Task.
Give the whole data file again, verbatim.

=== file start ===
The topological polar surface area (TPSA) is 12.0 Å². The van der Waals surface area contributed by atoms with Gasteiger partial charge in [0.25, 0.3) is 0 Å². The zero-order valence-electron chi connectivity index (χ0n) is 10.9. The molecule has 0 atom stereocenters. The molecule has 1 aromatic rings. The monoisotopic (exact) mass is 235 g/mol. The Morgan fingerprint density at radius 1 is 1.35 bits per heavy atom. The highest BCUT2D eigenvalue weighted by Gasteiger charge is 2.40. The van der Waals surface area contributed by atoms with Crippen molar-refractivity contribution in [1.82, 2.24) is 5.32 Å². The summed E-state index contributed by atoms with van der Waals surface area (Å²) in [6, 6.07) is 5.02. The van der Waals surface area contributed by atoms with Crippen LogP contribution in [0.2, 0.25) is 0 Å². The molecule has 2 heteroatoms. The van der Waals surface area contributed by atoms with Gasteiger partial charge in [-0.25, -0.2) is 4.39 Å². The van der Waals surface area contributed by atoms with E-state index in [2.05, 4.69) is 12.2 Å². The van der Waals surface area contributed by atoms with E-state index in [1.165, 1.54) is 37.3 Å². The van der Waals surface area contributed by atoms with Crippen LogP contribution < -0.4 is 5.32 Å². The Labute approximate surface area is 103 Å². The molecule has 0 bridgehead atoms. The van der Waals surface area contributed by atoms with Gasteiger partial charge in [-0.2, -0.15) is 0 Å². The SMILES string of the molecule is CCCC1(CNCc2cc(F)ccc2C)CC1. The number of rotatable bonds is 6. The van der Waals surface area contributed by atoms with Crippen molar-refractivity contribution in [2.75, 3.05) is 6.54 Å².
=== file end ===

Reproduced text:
The topological polar surface area (TPSA) is 12.0 Å². The van der Waals surface area contributed by atoms with Gasteiger partial charge in [0.25, 0.3) is 0 Å². The zero-order valence-electron chi connectivity index (χ0n) is 10.9. The molecule has 0 atom stereocenters. The molecule has 1 aromatic rings. The monoisotopic (exact) mass is 235 g/mol. The Morgan fingerprint density at radius 1 is 1.35 bits per heavy atom. The highest BCUT2D eigenvalue weighted by Gasteiger charge is 2.40. The van der Waals surface area contributed by atoms with Crippen molar-refractivity contribution in [1.82, 2.24) is 5.32 Å². The summed E-state index contributed by atoms with van der Waals surface area (Å²) in [6, 6.07) is 5.02. The van der Waals surface area contributed by atoms with Crippen LogP contribution in [0.2, 0.25) is 0 Å². The molecule has 2 heteroatoms. The van der Waals surface area contributed by atoms with Gasteiger partial charge in [-0.25, -0.2) is 4.39 Å². The van der Waals surface area contributed by atoms with E-state index in [2.05, 4.69) is 12.2 Å². The van der Waals surface area contributed by atoms with E-state index in [1.165, 1.54) is 37.3 Å². The van der Waals surface area contributed by atoms with Crippen LogP contribution < -0.4 is 5.32 Å². The Labute approximate surface area is 103 Å². The molecule has 0 bridgehead atoms. The van der Waals surface area contributed by atoms with Gasteiger partial charge in [-0.2, -0.15) is 0 Å². The SMILES string of the molecule is CCCC1(CNCc2cc(F)ccc2C)CC1. The number of rotatable bonds is 6. The van der Waals surface area contributed by atoms with Crippen molar-refractivity contribution in [2.75, 3.05) is 6.54 Å².